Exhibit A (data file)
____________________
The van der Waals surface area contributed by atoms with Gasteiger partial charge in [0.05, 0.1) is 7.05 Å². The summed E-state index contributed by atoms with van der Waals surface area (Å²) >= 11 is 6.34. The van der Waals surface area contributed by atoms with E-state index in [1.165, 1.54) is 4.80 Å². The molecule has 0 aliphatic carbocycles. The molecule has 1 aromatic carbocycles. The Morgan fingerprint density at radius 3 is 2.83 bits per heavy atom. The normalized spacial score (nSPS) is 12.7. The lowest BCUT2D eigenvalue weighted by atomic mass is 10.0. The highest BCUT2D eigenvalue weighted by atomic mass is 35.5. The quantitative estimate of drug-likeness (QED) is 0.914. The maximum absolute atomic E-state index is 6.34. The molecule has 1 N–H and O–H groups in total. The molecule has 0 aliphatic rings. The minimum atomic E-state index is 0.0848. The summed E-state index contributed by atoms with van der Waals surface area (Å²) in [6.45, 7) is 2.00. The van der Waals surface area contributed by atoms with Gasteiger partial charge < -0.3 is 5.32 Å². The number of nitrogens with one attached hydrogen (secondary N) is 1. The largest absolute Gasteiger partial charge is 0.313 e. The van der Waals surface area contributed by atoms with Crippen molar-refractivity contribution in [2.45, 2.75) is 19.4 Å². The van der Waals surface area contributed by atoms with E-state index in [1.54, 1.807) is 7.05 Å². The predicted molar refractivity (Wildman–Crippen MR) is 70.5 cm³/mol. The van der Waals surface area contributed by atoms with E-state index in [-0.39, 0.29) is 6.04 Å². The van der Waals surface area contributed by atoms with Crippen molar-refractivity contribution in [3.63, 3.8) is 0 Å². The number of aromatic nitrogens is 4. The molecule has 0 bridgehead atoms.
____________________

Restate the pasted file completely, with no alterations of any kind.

The van der Waals surface area contributed by atoms with Gasteiger partial charge in [0.05, 0.1) is 7.05 Å². The summed E-state index contributed by atoms with van der Waals surface area (Å²) >= 11 is 6.34. The van der Waals surface area contributed by atoms with E-state index in [1.165, 1.54) is 4.80 Å². The molecule has 0 aliphatic carbocycles. The molecule has 1 aromatic carbocycles. The Morgan fingerprint density at radius 3 is 2.83 bits per heavy atom. The normalized spacial score (nSPS) is 12.7. The lowest BCUT2D eigenvalue weighted by atomic mass is 10.0. The highest BCUT2D eigenvalue weighted by atomic mass is 35.5. The quantitative estimate of drug-likeness (QED) is 0.914. The maximum absolute atomic E-state index is 6.34. The molecule has 1 N–H and O–H groups in total. The molecule has 0 aliphatic rings. The minimum atomic E-state index is 0.0848. The summed E-state index contributed by atoms with van der Waals surface area (Å²) in [6.45, 7) is 2.00. The van der Waals surface area contributed by atoms with Gasteiger partial charge < -0.3 is 5.32 Å². The number of nitrogens with one attached hydrogen (secondary N) is 1. The largest absolute Gasteiger partial charge is 0.313 e. The van der Waals surface area contributed by atoms with Crippen molar-refractivity contribution in [2.45, 2.75) is 19.4 Å². The van der Waals surface area contributed by atoms with E-state index in [1.54, 1.807) is 7.05 Å². The predicted molar refractivity (Wildman–Crippen MR) is 70.5 cm³/mol. The van der Waals surface area contributed by atoms with E-state index in [-0.39, 0.29) is 6.04 Å². The van der Waals surface area contributed by atoms with Crippen molar-refractivity contribution in [3.63, 3.8) is 0 Å². The number of aromatic nitrogens is 4. The molecule has 0 bridgehead atoms.